Linear gradients, as we have seen, are defined by the coordinates of a line (the gradient vector). The color stops are positions along this line. Each color value is then extended to infinity in a straight line on either side. By adjusting the stops and manipulating the vector, linear gradients can create many effects. But they aren’t the only gradient option in SVG.
A radial gradient is one in which color changes radiate outward from a central point. These gradients can create the appearance of a glowing light, or can be used to represent the shading on spheres and similar rounded structures.
In its simplest form, a radial gradient is defined by a circle, with the colors changing from the circle’s center to its edge. This is the default behavior for SVG’s
<radialGradient> element. As usual, the default behavior is not the only option, and you can create a number of effects with SVG radial gradients—including effects you cannot yet create with CSS gradients.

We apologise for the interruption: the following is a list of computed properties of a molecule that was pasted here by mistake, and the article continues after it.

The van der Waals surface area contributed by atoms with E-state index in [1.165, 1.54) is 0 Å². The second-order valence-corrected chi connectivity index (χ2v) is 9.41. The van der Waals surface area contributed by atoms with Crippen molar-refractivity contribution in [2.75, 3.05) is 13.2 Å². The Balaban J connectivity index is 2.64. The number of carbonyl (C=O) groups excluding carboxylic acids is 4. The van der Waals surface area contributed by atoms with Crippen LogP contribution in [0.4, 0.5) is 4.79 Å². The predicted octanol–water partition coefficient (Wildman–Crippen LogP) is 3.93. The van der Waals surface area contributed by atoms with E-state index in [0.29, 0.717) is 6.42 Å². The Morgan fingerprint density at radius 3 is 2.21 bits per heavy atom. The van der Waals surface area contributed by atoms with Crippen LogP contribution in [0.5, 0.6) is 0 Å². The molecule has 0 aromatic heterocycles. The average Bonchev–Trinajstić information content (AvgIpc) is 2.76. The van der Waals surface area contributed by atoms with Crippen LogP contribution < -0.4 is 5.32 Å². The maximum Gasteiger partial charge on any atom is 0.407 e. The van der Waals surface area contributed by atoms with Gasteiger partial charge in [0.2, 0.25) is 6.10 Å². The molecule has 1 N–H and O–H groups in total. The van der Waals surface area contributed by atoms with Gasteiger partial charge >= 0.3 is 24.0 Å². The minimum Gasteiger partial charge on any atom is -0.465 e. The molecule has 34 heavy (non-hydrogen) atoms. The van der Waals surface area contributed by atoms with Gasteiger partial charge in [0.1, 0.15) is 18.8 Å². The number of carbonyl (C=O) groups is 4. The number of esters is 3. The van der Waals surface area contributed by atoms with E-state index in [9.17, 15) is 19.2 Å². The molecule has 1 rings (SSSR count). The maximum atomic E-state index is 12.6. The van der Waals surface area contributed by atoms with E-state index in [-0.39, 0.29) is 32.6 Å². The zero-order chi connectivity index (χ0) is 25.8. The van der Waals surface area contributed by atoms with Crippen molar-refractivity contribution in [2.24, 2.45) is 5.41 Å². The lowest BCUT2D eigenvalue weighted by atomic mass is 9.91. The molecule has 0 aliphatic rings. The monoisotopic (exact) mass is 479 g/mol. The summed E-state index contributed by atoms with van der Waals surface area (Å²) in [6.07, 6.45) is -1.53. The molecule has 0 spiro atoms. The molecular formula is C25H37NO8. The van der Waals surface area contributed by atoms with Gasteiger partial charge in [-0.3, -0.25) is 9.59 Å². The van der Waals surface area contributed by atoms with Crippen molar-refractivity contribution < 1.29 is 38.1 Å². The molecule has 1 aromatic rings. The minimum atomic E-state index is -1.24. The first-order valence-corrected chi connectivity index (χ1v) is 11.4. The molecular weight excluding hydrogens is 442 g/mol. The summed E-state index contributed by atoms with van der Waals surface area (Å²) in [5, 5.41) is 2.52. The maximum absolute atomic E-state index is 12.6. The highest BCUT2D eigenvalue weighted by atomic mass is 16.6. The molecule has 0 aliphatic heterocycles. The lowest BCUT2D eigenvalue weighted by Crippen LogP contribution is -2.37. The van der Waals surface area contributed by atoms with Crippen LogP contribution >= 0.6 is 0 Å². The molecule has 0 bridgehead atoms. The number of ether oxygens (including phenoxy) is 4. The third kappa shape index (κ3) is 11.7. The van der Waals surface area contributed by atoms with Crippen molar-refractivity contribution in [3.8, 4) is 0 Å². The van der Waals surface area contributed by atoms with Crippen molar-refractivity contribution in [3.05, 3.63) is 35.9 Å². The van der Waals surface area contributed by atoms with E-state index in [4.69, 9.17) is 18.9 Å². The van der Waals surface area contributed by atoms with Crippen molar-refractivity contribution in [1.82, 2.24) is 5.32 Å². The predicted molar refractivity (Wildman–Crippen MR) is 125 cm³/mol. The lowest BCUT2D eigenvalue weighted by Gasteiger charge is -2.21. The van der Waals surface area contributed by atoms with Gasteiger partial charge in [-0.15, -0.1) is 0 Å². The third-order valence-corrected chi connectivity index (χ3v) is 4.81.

This chapter looks at all the possibilities, skimming through the areas where radial gradients are similar to linear gradients and focusing on the differences. The final section looks at the big picture, showing how you can combine many different gradients to create a complex scene.
Radial gradients are similar to linear gradients in structure, at least in the markup. As with
<radialGradient> is a container for
<stop> elements, each of which have an